Agility means that you are flexible in your approach to problems, and that you are willing to tackle tasks immediately. It might mean intrepidity, but bravery is not called for in most business tasks. Rather, if you begin with the knowledge that Murphy is king, that whatever can go wrong will, and that you are prepared to make course corrections whenever necessary, you can demonstrate agility. On your resume and in your letter, it will be good to enter into a discussion that demonstrates agility.

Talent is what the French call je ne sais quoi, which is a quality or attribute that is difficult to describe or express. Yet nearly everyone knows talent when they see it, at least after it has been confirmed by others. A talented sales professional is talented because she has won numerous awards for outselling her colleagues. A talented engineer is talented because he has solved a critical problem that nobody else could solve. A talented project manager is talented because she has brought the project in ahead of time and under budget. All of these are manifestations of talent that have been acknowledged by others. You aren’t talented because you think you are; talent and its validation exist entirely in the eyes of others.

Make yourself some notes of examples of how you conform to these character traits and integrate them into the letters you write to prospective employers, your resume, even your website, if you have one. You are marketing you, and the best way to prove that yourself worthy of that job or assignment you covet is to prove that you can sell the you brand.  

How do you demonstrate these all-important elements of your personal DNA? Credibility is not only believability, but it is accuracy in reporting. If you do information collection as part of your job, do you have a reputation for getting your facts right? That’s credibility. If you are repeatedly employee of the month, that’s credibility in abundance, and if your own company hasn’t rewarded it properly, it can be rewarded by someone else.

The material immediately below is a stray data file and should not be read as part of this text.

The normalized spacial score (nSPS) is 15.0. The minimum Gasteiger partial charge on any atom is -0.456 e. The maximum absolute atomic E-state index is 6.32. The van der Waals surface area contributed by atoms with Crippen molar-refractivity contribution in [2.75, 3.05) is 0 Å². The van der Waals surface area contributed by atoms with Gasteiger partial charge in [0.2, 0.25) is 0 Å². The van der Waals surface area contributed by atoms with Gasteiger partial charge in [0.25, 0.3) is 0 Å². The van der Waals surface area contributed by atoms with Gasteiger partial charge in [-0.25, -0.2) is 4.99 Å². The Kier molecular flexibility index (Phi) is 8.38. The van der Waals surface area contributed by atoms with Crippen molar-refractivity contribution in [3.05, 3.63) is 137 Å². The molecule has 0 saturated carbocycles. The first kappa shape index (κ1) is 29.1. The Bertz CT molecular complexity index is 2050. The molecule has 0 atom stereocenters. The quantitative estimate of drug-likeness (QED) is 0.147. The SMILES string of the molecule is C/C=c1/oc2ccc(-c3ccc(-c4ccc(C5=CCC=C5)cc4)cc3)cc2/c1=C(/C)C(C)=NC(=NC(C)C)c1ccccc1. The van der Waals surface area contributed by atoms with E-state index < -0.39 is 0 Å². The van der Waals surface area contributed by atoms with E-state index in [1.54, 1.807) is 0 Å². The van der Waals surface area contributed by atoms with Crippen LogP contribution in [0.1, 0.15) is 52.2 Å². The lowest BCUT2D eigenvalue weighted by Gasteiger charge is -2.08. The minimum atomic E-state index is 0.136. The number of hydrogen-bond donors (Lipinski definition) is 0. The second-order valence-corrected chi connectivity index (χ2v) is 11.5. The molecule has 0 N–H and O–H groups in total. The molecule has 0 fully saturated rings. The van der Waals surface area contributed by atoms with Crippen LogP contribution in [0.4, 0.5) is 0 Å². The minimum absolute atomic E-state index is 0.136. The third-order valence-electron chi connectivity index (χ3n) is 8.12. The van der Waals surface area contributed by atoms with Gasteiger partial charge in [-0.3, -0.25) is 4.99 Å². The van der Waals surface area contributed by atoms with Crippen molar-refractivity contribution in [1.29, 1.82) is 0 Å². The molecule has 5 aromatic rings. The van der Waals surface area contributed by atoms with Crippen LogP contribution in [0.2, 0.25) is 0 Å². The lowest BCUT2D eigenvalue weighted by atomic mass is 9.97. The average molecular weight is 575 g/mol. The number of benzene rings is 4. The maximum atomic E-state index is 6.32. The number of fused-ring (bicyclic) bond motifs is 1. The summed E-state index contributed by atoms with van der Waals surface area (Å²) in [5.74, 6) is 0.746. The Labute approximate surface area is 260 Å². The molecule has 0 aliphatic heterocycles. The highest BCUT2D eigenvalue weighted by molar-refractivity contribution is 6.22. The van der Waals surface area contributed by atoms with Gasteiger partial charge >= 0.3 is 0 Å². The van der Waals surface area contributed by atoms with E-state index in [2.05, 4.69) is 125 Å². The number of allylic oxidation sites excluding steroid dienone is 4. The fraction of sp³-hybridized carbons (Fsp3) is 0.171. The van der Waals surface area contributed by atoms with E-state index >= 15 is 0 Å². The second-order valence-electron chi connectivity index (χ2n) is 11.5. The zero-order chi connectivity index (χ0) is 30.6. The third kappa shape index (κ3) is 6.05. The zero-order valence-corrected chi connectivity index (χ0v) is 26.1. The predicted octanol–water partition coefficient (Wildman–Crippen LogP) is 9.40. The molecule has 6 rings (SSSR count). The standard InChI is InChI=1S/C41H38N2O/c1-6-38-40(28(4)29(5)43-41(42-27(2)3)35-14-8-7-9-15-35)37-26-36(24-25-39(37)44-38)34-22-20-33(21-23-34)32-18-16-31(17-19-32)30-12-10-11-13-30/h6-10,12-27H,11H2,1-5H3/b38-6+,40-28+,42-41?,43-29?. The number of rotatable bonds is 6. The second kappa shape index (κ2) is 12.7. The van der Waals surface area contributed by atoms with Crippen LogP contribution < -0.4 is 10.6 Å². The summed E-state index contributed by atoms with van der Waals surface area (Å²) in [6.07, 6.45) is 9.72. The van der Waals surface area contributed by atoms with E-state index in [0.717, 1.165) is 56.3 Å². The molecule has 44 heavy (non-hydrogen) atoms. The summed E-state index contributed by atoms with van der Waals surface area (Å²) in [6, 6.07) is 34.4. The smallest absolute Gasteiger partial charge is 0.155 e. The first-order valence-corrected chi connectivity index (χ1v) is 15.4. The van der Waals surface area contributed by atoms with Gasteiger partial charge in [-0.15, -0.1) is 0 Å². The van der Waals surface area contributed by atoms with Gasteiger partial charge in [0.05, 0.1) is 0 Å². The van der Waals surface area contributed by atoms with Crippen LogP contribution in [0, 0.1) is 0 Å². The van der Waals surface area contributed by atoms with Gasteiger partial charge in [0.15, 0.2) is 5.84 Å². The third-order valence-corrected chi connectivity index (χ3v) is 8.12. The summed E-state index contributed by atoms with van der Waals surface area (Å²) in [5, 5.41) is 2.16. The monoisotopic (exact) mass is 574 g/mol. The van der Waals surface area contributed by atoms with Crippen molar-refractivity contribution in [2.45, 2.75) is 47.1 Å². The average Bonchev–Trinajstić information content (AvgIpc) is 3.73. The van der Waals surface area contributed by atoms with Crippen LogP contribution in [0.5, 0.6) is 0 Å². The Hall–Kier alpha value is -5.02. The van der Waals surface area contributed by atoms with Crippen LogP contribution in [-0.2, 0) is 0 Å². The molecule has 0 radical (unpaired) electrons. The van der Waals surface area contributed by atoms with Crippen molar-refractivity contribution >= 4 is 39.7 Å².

Gravitas? If you are arranging a meeting, are you the one who ensures that everyone attends, but that if someone misses the meeting, you see that they get the meeting notes without being asked? That’s gravitas.

You can show off agility by inventiveness, but often agility is subtler. I know a grocery clerk at one store who went to another store to purchase an item for a customer while the customer continued with her shopping. That’s agility in customer satisfaction. And I know moms who can whip up a party for a kid in an hour when too many things have gotten in the way for them to make a conventional effort. That’s agility in relationship management, which is essential in the workplace.

Talent, of course, is based on the recognition you’ve received. Whatever you have ever excelled in at any time in your life, put it down, even if whatever it was happened years ago. Talent can lay dormant for years and then reappear. You want a potential employer to know that so they might give you a chance.

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Stephen Kindel is the Chief Operating Officer of The Bronx Project, a startup pharmaceutical company. He has had many jobs, written many books and hired many people over his career. His latest book, Skill Sets, is available by contacting him at